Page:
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From hazelnut trees to Foxconn and iPhones, corporate responsibility is growing

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Bobby Yip/Reuters/File

(Read caption) Workers are seen inside a Foxconn factory in Longhua, China. Foxconn has been Apple's main supplier of iPhones but has come under criticism for its working conditions. Corporate Social Responsibility (CSR) programs aim to focus companies on a triple bottom line that considers people, the planet, and profits.

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The bottom line of any profit-making scheme is profit. Increasingly, consumers are demanding even more than that.

A new for-profit in the Southeast Asian nation of Bhutan is one of many new companies developing a more holistic approach to business. Mountain Hazelnut Venture’s goals are lofty: combat deforestation by planting 10 million hazelnut trees in the next five years, employ and empower 15,000 small holding farmer households with fair wages in rural Bhutan and supply the European hazelnut demand by exporting 40,000 metric tons of hazelnuts by the year 2020. Oh, yeah – and also turn a profit.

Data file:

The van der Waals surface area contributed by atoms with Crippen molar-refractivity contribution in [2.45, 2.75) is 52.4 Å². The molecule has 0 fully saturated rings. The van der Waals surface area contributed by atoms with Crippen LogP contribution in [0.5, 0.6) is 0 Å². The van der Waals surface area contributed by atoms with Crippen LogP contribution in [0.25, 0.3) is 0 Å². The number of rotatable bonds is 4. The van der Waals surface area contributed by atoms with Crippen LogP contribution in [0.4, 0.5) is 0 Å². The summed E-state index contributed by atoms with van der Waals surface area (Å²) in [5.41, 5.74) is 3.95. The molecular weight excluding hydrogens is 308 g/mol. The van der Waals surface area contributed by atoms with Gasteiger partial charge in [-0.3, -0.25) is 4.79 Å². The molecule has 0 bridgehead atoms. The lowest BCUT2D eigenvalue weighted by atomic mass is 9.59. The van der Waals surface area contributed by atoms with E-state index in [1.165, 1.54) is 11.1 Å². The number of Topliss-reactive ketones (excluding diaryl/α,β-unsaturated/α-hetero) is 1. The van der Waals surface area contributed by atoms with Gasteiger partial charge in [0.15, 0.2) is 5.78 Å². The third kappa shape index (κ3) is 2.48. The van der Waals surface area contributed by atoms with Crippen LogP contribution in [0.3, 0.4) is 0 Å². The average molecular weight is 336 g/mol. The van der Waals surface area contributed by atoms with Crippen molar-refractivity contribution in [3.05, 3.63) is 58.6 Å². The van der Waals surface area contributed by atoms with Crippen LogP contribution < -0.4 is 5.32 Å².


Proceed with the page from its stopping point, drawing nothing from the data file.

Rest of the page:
Mountain Hazelnut Venture is one of many emerging companies whose goals include the triple bottom line of corporate social responsibility: people, planet, and profits. The term corporate social responsibility, or CSR, has been around for decades, but the evidence that corporations are moving toward increased emphasis on CSR is mounting.

CSR is itself becoming big business. The Wall Street Journal releases a weekly “Corporate Social Responsibility Weekly Recap.” The title “CSR Specialist” is a nascent career choice. Many companies, like Nike, even release an annual corporate responsibility report, which they allow to be dissected by the public.


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